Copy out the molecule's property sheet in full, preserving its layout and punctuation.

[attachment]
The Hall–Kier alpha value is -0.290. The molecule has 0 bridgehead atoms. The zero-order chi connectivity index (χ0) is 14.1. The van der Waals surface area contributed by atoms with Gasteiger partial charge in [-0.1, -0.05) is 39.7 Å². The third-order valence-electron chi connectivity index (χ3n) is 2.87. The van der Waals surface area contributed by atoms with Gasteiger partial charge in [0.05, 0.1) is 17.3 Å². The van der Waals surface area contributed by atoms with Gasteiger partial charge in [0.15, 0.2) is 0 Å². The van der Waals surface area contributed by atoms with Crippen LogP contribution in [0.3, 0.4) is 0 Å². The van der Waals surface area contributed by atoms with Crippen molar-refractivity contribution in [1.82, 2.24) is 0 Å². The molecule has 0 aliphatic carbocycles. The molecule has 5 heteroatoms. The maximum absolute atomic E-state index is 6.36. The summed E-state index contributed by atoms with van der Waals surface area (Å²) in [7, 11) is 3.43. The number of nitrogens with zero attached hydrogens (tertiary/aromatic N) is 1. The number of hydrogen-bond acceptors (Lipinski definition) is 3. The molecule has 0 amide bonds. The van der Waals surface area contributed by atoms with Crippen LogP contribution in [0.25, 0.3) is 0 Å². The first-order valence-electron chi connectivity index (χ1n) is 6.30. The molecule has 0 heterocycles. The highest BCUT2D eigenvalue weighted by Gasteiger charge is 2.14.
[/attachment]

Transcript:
The Hall–Kier alpha value is -0.290. The molecule has 0 bridgehead atoms. The zero-order chi connectivity index (χ0) is 14.1. The van der Waals surface area contributed by atoms with Gasteiger partial charge in [-0.1, -0.05) is 39.7 Å². The third-order valence-electron chi connectivity index (χ3n) is 2.87. The van der Waals surface area contributed by atoms with Gasteiger partial charge in [0.05, 0.1) is 17.3 Å². The van der Waals surface area contributed by atoms with Gasteiger partial charge in [0.15, 0.2) is 0 Å². The van der Waals surface area contributed by atoms with Crippen LogP contribution in [0.3, 0.4) is 0 Å². The van der Waals surface area contributed by atoms with Crippen molar-refractivity contribution in [1.82, 2.24) is 0 Å². The molecule has 0 aliphatic carbocycles. The molecule has 5 heteroatoms. The maximum absolute atomic E-state index is 6.36. The summed E-state index contributed by atoms with van der Waals surface area (Å²) in [7, 11) is 3.43. The number of nitrogens with zero attached hydrogens (tertiary/aromatic N) is 1. The number of hydrogen-bond acceptors (Lipinski definition) is 3. The molecule has 0 amide bonds. The van der Waals surface area contributed by atoms with Crippen LogP contribution in [0.25, 0.3) is 0 Å². The first-order valence-electron chi connectivity index (χ1n) is 6.30. The molecule has 0 heterocycles. The highest BCUT2D eigenvalue weighted by Gasteiger charge is 2.14.